Document Type

Thesis - Open Access

Award Date

1977

Degree Name

Doctor of Philosophy (PhD)

Department

Sociology and Rural Studies

Abstract

The study investigated the following problem: What is the best estimator of failure to appear (FTA) for felons in Ramset County, Minnesota, who are released into the community during their pretrial period? An estimator of FTA and nonFTA probabilities was derived with the aid of stepwise discriminant analysis. The method demonstrates the expost facto ability to correctly place 98 percent of the nonFTA’s and 30 percent of the FTA’s in the 1975 sample. The overall total group placement, due to the large percentage of nonFTA’s in the sample, was approximately 90 percent. Even though it is recognized that multiple regression is not the most appropriate technique to use with a dichotomized dependent variable, a comparison was made between the two statistical methods. The total R2 in the complete estimator accounted for a little over 14 percent of the total variance. Multiple regression was used as a comparative method along with discriminant analysis because of its popularity and not because of its applicability. Discriminant analysis is the preferred method in this study because: (1) it is recommended when the researcher has a large number of variables that appear to be highly correlated, (2) it constructs a weighted sum, or linear combination of the major original discriminating variables, and (3) it produces a probability of group membership for both the FTA and nonFTA samples. Findings from this research suggest that (1) the Vera Scale is inappropriately weighted for use as a release instrument in Ramsey County, Minnesota, (2) two-group discriminant analysis provides a probability of approximately 30 percent of FTA’s and 98 percent for nonFTA’s, thereby indicating that further research needs to concentrate on refining FTA sub classifications, and (3) regression analysis in this study using a dichotomous dependent variable and missing data is comparable to Wilson’s study using a continuous dependent variable and missing data. Further development of the discriminant analysis method appears to be warranted for the following reasons: (1) separate probabilities are derived for both FTA and nonFTA subgroups, (2) discriminant analysis is a statistical method developed specifically for problems dealing with dichotomous dependent variables, and (3) future subclassifications of FTA’s into technical, slow, and fugitive subgroupings should significantly affect probability placements. The paper develops a theoretical framework which conceptually demonstrates the applicability of utilizing an open systems model rather than a closed system model in prediction studies of this nature. Open systems propositions are not derived or chained in the analysis because of the relatively small group placement of 30 percent for the FTA subgroups are numerically enlarged.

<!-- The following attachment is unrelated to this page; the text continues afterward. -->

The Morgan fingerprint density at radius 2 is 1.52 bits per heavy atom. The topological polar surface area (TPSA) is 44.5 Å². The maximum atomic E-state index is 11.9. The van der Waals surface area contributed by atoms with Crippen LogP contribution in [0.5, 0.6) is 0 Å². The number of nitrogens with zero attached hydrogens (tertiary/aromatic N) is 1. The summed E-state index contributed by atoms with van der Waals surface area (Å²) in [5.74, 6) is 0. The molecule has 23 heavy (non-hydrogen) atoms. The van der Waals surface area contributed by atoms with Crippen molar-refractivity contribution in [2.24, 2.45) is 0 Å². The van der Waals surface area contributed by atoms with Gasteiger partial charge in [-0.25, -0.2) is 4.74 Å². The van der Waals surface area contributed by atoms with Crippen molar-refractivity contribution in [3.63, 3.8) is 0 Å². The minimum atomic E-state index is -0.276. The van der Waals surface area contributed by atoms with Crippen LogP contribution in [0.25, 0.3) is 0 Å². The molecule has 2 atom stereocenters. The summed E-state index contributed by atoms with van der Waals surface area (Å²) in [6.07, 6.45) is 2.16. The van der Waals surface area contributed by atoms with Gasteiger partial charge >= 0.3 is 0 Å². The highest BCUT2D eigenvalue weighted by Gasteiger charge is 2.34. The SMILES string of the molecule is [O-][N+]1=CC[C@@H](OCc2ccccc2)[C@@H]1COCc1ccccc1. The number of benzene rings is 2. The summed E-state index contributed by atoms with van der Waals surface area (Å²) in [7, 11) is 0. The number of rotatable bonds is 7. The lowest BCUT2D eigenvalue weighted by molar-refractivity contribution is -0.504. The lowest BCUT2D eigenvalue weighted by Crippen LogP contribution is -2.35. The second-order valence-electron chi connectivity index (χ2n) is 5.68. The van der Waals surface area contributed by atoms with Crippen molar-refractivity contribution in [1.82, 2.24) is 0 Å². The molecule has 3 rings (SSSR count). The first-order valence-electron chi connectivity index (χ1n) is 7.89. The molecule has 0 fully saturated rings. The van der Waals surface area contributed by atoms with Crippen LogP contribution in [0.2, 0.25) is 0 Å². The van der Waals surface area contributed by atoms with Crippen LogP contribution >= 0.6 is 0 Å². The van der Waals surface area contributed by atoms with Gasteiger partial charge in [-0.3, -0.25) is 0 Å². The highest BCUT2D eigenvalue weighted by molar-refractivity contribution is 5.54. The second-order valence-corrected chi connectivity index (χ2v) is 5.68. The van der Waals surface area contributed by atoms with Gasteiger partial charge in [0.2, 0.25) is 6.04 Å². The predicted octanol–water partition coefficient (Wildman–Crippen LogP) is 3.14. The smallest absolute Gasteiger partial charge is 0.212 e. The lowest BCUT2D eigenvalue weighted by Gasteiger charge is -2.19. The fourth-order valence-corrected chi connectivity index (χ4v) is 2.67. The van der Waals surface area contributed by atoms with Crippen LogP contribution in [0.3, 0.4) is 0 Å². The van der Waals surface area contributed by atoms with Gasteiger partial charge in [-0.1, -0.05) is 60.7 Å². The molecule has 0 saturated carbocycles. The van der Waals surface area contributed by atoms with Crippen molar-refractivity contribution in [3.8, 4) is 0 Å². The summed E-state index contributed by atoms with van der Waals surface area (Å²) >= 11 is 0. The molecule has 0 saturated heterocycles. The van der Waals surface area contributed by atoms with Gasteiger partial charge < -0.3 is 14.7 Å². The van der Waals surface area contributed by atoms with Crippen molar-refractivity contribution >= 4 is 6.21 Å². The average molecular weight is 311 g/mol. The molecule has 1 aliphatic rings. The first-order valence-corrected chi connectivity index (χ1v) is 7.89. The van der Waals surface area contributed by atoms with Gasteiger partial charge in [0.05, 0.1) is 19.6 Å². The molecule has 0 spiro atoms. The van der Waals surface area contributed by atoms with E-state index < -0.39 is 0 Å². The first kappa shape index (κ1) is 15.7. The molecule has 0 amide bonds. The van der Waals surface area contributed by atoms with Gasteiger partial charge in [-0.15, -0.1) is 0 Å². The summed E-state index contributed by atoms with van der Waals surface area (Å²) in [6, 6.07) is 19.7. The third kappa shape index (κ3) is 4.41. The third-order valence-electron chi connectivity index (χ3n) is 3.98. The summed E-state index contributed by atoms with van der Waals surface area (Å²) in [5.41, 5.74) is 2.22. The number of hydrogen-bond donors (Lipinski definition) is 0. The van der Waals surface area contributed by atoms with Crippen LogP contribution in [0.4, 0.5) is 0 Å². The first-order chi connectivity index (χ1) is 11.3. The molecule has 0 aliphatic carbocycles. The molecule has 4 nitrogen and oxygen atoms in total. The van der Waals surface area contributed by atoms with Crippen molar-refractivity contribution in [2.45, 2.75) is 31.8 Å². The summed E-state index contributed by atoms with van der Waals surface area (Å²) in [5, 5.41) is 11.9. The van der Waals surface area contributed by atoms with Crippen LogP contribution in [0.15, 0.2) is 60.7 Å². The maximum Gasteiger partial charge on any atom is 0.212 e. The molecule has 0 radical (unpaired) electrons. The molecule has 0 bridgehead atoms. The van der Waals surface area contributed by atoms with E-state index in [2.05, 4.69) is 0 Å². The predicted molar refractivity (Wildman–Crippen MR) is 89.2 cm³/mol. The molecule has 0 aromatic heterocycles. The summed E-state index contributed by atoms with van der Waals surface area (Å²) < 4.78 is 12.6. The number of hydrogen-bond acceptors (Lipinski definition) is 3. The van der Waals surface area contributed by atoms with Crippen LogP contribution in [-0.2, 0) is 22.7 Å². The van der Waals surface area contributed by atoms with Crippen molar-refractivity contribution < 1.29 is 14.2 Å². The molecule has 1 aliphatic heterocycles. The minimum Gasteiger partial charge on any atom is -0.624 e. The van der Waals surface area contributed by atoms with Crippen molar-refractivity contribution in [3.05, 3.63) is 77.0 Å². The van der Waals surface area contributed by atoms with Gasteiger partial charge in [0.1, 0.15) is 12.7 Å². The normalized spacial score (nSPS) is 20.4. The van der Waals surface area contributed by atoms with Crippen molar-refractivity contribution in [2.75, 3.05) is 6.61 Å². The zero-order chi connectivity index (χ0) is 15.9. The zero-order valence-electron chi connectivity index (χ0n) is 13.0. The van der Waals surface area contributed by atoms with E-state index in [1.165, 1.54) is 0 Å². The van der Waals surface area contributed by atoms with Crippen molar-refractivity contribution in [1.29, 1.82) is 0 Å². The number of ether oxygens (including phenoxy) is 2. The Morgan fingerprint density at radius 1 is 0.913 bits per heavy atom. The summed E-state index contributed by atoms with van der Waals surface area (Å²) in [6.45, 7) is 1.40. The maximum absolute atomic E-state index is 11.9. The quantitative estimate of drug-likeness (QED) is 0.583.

Library of Congress Subject Headings

Bail -- Minnesota -- Ramsey County

Format

application/pdf

Number of Pages

136

Publisher

South Dakota State University

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